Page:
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. Last Updated: 07/27/2016

A Pointless German Fad Driven by Technology

BERLIN -- All at once at 6:01 on Friday evening, about 40 people in the middle of a crowded street pulled out their cellphones and started shouting "Yes, yes!"

Margarethe M?ller, emerging from a nearby department store, sensed that something was happening. She just wasn't sure what.

"Someone told me Jan Ullrich is here," the retiree said, straining to see if the Tour de France runner-up was on the scene. She spotted a man on a bicycle, decked out in the spandex peacock garb of serious cyclists, his cellphone in hand, and holding forth into a television camera.

"That's not Jan Ullrich," she said, disappointed. "Can you please tell me what is going on?"

Many people were asking the same question. The telephone-wielding crowd was the latest incarnation of something called flash mobs. Called into being on short notice by web sites and e-mail distribution lists, flash mobs meet at an appointed time, engage in some organized spontaneity for a few minutes, then rapidly disperse. The activities are innocent, if mysterious, and tend to bring together surprisingly conventional-looking young adults.

Brimming with such a lack of purpose, the fad has found a home across Germany. On Monday at 5:05 p.m., mobbers were called to gather at the washing machine display in a department store in the German city of Dortmund, eat a banana, and leave. But events have also been organized in Rome, Vienna and Zurich.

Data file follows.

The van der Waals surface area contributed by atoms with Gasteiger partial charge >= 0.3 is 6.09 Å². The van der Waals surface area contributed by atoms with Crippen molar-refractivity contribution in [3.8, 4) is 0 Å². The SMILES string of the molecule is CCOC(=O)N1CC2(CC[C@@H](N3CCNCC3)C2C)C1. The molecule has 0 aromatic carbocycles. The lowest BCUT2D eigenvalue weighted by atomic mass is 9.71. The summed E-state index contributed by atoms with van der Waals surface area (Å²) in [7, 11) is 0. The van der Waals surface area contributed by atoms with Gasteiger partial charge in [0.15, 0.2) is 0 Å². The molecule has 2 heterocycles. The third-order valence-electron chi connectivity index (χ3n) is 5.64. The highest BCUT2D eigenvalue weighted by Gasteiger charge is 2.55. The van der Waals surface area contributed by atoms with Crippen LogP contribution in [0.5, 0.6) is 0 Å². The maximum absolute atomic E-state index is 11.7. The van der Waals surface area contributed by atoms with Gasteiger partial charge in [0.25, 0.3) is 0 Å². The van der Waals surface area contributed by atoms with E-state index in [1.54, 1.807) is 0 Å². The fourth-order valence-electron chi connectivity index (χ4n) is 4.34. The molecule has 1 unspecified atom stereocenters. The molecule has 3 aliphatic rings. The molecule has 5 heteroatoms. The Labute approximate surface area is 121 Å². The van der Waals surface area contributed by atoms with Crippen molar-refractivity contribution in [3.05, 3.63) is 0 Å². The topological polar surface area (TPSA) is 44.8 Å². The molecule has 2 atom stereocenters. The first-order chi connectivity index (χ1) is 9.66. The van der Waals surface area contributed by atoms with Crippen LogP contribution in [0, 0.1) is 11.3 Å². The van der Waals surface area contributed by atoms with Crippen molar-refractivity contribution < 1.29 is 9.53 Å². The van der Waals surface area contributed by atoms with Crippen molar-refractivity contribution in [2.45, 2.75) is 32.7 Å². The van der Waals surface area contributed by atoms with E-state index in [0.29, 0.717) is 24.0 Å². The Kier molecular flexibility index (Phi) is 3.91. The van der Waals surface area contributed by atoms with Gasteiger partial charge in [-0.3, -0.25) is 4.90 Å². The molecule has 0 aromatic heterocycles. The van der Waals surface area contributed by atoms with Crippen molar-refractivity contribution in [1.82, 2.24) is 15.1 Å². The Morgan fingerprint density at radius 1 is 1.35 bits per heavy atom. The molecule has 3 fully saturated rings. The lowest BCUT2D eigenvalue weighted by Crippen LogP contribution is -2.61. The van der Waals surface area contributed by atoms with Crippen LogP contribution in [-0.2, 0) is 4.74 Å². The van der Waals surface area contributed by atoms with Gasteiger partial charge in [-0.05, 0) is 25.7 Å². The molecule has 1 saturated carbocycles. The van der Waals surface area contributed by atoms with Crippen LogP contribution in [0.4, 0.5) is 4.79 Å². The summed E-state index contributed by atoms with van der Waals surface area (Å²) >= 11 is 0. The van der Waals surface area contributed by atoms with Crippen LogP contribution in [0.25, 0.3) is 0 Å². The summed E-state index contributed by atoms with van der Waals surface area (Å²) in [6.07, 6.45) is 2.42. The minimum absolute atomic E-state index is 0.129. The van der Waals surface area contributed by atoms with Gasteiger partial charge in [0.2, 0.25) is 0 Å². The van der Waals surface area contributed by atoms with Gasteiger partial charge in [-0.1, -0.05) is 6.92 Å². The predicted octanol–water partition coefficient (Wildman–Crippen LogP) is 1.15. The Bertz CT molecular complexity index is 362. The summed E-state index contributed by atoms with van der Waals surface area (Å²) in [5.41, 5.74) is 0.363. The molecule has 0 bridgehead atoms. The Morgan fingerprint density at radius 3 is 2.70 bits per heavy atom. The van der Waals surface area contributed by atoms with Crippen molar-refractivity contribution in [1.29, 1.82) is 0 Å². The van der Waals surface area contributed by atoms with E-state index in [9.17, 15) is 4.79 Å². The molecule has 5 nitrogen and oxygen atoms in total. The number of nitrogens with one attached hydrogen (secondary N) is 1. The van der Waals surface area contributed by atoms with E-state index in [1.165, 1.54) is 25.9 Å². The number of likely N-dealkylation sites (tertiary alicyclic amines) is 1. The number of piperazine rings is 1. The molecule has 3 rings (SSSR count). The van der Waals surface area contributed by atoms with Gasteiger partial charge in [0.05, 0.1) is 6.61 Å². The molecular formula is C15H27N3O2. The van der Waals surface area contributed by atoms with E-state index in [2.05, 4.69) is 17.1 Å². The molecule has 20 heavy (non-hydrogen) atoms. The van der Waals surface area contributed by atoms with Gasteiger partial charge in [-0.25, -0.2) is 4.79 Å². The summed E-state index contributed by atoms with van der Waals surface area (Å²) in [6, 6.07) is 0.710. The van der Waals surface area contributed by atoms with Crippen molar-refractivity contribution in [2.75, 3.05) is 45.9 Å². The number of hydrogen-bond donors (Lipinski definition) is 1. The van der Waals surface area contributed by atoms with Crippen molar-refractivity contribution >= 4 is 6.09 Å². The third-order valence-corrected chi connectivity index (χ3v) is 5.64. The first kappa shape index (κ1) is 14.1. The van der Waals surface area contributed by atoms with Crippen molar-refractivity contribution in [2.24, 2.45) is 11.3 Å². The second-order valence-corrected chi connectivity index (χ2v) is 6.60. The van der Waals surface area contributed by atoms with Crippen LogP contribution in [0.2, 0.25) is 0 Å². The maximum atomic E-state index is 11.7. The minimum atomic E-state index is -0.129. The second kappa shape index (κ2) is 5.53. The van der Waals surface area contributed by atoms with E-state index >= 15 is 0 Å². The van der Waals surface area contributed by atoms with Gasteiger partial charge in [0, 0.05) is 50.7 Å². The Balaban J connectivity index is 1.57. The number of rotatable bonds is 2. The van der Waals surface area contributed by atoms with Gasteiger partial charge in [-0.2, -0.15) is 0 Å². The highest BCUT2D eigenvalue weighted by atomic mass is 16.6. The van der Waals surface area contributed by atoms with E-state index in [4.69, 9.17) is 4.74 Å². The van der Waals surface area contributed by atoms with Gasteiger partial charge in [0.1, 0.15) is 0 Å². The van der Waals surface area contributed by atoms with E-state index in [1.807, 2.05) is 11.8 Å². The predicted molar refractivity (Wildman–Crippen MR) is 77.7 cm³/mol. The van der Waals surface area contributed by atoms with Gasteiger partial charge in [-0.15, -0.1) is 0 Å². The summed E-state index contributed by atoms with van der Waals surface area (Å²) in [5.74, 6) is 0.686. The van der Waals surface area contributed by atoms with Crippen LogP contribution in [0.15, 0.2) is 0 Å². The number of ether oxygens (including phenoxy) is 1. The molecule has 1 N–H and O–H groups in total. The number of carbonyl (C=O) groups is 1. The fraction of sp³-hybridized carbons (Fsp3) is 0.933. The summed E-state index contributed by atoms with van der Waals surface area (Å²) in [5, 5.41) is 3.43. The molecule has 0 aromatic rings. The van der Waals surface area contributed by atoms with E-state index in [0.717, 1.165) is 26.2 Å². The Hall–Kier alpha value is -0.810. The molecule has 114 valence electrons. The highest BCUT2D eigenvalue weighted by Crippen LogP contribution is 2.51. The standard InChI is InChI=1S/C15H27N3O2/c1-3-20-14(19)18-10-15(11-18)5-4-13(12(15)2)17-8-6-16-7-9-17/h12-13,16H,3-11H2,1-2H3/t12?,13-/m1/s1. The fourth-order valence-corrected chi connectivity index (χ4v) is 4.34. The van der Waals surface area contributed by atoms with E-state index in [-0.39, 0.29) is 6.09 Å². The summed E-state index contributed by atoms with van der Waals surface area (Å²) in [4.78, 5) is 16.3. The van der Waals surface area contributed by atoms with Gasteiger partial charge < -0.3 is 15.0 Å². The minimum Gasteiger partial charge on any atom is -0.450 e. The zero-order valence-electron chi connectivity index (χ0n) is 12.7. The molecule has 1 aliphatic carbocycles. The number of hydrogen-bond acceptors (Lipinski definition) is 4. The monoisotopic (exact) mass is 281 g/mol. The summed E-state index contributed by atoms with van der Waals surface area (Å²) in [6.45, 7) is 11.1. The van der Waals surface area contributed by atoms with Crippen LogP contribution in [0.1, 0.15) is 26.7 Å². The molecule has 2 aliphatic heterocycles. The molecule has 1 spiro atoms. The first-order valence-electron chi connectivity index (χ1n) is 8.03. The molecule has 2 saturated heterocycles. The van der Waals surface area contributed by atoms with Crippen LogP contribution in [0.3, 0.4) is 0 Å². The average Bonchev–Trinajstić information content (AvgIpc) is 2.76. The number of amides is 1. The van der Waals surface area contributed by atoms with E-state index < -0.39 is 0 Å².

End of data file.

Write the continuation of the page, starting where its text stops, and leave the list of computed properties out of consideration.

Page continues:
As might be suspected, New York is the acknowledged place where people first used the latest technology to gather and delight in pointlessness. In June, more than 100 people gathered in the rug department of Macy's, claiming to a bewildered clerk that they were looking for a "love rug" for their suburban commune. The concept quickly took on a life of its own, propelled by e-mail, cellphones and the Internet.

The idea of using the Internet and mobile phones to organize groups quickly is not new. But until recently, it has been used for greater goals, or at least more practical ones. In Seattle, protesters used the Internet and cellphone messaging to help organize anti-globalization protests. In Britain, teenage girls alert each other to Prince William sightings.

Some see proof of society's decay in flash mobs' appeal. "Do none of these people believe in anything that might be worth gathering for?" someone using the name YllabianBitPipe asked on Slashdot.org.

On Saturday, a flash mob collected near the U.S. Embassy in Berlin, and far from deriding Iraqi policies or some other momentous topic, they wore silly hats, waved flags and popped champagne. "Here's to Natasha!" they toasted, before vanishing.

Tobias von Schvnebeck, a tour guide, shook his head when he heard about how the phenomenon was traced back to Macy's. "This is just the sort of thing that happens when you forbid New York to smoke."